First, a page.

This subject was covered in Leadership Minute #9 – The Insane Dude Problem. This phenomenon is extremely common. You see it in divorce cases all the time. It happens when it’s too hard (or inconvenient) to understand someone else’s perspective, so a person gets labeled as “insane”. When a “sane” person describes the “insane” person’s behavior or perspective, they are often seeking affirmation from the listener. The reality is that this is generally a cop-out. According to the National Institute of Mental Health in 2006, about 1.1% of the US population had schizophrenia. So, sorry, your coworker is very likely sane; statistically, schizophrenics don’t work at your company.
What’s really going on is that that the accuser has given up on understanding the perspective of the supposedly insane person. There may be motivations on both sides, but for now we’ll focus on the “insane” person. The common reasons this might occur are that the insane person:
- Is a poor communicator
- Has a different set of facts than others
- Is trying to hide fear or an objective that would not be acceptable to others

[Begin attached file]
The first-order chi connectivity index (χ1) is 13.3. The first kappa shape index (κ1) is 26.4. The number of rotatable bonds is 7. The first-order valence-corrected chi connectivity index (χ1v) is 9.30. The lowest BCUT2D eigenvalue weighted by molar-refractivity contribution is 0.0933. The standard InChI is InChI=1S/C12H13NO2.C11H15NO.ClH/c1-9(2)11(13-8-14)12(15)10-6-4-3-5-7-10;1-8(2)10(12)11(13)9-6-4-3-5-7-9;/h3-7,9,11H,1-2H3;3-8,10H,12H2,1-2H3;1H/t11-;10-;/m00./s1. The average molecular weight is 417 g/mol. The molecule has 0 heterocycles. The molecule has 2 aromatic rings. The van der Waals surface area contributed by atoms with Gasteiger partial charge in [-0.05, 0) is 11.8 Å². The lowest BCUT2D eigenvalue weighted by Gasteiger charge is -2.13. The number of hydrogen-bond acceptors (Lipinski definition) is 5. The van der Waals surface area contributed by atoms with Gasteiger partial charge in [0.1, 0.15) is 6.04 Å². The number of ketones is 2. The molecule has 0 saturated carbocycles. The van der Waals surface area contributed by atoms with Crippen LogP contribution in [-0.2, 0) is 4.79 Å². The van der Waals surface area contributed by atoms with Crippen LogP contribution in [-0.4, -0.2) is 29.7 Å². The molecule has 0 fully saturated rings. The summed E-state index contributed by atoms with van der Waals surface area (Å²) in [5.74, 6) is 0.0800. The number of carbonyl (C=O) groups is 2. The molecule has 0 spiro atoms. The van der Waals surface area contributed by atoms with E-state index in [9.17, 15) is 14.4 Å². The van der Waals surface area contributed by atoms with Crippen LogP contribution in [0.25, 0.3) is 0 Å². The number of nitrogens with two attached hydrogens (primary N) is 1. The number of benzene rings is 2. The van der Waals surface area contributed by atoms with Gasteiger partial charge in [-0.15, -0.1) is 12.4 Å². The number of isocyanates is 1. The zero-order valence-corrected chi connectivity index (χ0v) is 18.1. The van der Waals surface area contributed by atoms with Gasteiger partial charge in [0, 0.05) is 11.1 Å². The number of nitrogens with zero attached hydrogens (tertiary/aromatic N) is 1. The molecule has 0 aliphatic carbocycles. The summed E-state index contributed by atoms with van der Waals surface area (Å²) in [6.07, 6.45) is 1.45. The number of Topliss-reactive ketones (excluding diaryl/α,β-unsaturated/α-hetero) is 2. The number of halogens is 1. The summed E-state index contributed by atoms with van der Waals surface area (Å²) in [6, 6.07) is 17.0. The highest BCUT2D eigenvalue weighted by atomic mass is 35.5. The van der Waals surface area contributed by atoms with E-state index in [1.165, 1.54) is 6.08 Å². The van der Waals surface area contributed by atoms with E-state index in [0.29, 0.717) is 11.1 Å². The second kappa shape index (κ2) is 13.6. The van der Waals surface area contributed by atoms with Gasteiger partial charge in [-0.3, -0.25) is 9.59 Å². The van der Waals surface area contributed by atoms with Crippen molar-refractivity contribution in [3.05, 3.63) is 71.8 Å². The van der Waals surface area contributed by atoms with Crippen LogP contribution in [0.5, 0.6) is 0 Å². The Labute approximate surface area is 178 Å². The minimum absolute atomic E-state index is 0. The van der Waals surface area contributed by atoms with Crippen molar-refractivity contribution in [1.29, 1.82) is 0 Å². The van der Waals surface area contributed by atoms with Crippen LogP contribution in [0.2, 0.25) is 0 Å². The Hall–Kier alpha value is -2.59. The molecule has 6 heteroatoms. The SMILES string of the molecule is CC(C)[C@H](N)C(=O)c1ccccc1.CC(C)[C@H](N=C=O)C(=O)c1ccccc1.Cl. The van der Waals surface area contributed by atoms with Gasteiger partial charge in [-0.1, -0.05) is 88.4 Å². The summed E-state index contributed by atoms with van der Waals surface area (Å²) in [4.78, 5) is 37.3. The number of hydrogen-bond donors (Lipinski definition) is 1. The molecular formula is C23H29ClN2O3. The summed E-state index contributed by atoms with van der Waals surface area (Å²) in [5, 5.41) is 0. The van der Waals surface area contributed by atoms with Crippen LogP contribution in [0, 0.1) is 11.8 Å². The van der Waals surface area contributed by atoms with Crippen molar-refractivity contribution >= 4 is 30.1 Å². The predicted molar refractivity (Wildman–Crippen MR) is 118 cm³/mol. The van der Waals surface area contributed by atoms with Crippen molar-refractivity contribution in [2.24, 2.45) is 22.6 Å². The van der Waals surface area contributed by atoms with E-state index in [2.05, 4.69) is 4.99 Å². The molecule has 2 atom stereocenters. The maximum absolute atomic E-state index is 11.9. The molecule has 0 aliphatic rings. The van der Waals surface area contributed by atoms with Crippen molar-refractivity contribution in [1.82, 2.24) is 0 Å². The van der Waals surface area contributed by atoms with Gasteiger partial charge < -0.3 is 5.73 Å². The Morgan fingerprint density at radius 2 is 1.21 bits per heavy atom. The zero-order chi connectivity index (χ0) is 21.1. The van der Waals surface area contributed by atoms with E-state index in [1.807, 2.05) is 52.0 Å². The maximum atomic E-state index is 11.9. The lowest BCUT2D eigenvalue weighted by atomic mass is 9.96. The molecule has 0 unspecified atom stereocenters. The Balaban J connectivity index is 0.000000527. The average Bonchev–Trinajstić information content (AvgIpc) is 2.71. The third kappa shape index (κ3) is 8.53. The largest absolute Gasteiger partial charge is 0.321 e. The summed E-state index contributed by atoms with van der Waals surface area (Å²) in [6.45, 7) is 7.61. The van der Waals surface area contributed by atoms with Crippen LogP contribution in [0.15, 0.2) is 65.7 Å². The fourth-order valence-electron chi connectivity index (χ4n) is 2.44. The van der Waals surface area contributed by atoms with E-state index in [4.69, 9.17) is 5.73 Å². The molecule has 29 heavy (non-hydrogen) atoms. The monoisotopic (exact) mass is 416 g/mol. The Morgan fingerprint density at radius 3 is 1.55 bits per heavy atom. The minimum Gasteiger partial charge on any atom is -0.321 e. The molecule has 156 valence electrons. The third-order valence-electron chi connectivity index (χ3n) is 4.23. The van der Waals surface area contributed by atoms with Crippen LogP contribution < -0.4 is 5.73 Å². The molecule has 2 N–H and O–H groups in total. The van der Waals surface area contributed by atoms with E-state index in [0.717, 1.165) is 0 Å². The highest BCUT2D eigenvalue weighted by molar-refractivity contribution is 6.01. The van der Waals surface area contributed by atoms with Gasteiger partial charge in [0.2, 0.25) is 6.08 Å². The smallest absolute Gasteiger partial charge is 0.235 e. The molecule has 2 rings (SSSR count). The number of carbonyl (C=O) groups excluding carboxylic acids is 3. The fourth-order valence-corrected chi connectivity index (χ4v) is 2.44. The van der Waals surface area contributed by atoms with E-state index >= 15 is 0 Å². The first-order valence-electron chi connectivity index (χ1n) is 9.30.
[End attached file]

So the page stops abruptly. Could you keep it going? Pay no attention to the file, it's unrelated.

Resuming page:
This HBR article, Rethinking Trust, by Roderick Kramer, is a great read regarding trust. The reason it’s relevant here is that improving trust can help with all of the above issues. It talks about a number of things, but most importantly for the insane dude problem, you can gain trust of the other party by trusting them and being empathetic. If the dude is hiding information because of fear, improving trust will get them to disclose reality. If he is failing to communicate (or you are), simply talking more may eventually uncover a difference in factual understanding; if two people differ on the facts they will almost surely differ on the solution, and sometimes a person’s chosen solution is what earns them the “insane” moniker.
So, dig in. Listen well, repeat what you heard for understanding, share stories from your experience that shows that you understand and empathize. If he has a hidden objective, that might never come out overtly. You can ask directly why he has certain opinions or prefers certain solutions over the “sane ones” you and your colleagues devised. Hopefully, if it is subversive, it’s not pervasive in your organization. If it’s localized, he’s probably not insane, just insanely selfish.